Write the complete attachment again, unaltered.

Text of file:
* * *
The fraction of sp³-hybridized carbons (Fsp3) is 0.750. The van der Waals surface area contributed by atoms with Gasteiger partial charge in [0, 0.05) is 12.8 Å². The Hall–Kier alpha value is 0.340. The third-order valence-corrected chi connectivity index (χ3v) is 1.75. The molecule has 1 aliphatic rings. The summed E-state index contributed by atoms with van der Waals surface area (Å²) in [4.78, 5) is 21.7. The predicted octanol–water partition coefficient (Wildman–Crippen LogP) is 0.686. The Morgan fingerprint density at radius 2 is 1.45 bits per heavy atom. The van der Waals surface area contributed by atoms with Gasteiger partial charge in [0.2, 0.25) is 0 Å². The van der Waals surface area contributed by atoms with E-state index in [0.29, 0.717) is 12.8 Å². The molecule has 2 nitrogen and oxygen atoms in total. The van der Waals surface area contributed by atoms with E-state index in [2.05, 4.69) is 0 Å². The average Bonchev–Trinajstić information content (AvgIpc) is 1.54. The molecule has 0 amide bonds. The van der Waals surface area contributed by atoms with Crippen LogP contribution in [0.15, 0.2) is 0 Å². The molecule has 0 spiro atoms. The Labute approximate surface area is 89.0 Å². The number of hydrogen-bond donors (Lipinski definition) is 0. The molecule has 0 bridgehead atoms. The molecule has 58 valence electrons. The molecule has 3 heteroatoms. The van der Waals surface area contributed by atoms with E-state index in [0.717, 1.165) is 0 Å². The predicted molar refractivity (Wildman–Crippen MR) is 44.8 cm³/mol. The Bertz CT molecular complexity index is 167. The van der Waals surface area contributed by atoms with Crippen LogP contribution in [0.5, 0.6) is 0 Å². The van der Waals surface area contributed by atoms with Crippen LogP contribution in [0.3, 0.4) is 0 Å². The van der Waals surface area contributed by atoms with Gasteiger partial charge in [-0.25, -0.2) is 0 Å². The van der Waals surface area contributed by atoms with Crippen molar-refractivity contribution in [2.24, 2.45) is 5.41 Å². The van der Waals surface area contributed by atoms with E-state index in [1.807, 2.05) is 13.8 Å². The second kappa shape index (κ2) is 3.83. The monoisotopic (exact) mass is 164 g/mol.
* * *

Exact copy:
The fraction of sp³-hybridized carbons (Fsp3) is 0.750. The van der Waals surface area contributed by atoms with Gasteiger partial charge in [0, 0.05) is 12.8 Å². The Hall–Kier alpha value is 0.340. The third-order valence-corrected chi connectivity index (χ3v) is 1.75. The molecule has 1 aliphatic rings. The summed E-state index contributed by atoms with van der Waals surface area (Å²) in [4.78, 5) is 21.7. The predicted octanol–water partition coefficient (Wildman–Crippen LogP) is 0.686. The Morgan fingerprint density at radius 2 is 1.45 bits per heavy atom. The van der Waals surface area contributed by atoms with Gasteiger partial charge in [0.2, 0.25) is 0 Å². The van der Waals surface area contributed by atoms with E-state index in [0.29, 0.717) is 12.8 Å². The molecule has 2 nitrogen and oxygen atoms in total. The van der Waals surface area contributed by atoms with E-state index in [2.05, 4.69) is 0 Å². The average Bonchev–Trinajstić information content (AvgIpc) is 1.54. The molecule has 0 amide bonds. The van der Waals surface area contributed by atoms with Crippen LogP contribution in [0.15, 0.2) is 0 Å². The molecule has 0 spiro atoms. The Labute approximate surface area is 89.0 Å². The number of hydrogen-bond donors (Lipinski definition) is 0. The molecule has 0 bridgehead atoms. The molecule has 58 valence electrons. The molecule has 3 heteroatoms. The van der Waals surface area contributed by atoms with E-state index in [0.717, 1.165) is 0 Å². The predicted molar refractivity (Wildman–Crippen MR) is 44.8 cm³/mol. The Bertz CT molecular complexity index is 167. The van der Waals surface area contributed by atoms with Crippen LogP contribution in [0.5, 0.6) is 0 Å². The van der Waals surface area contributed by atoms with Crippen LogP contribution in [0.3, 0.4) is 0 Å². The van der Waals surface area contributed by atoms with Gasteiger partial charge in [-0.25, -0.2) is 0 Å². The van der Waals surface area contributed by atoms with Crippen molar-refractivity contribution in [2.24, 2.45) is 5.41 Å². The van der Waals surface area contributed by atoms with E-state index in [1.807, 2.05) is 13.8 Å². The second kappa shape index (κ2) is 3.83. The monoisotopic (exact) mass is 164 g/mol.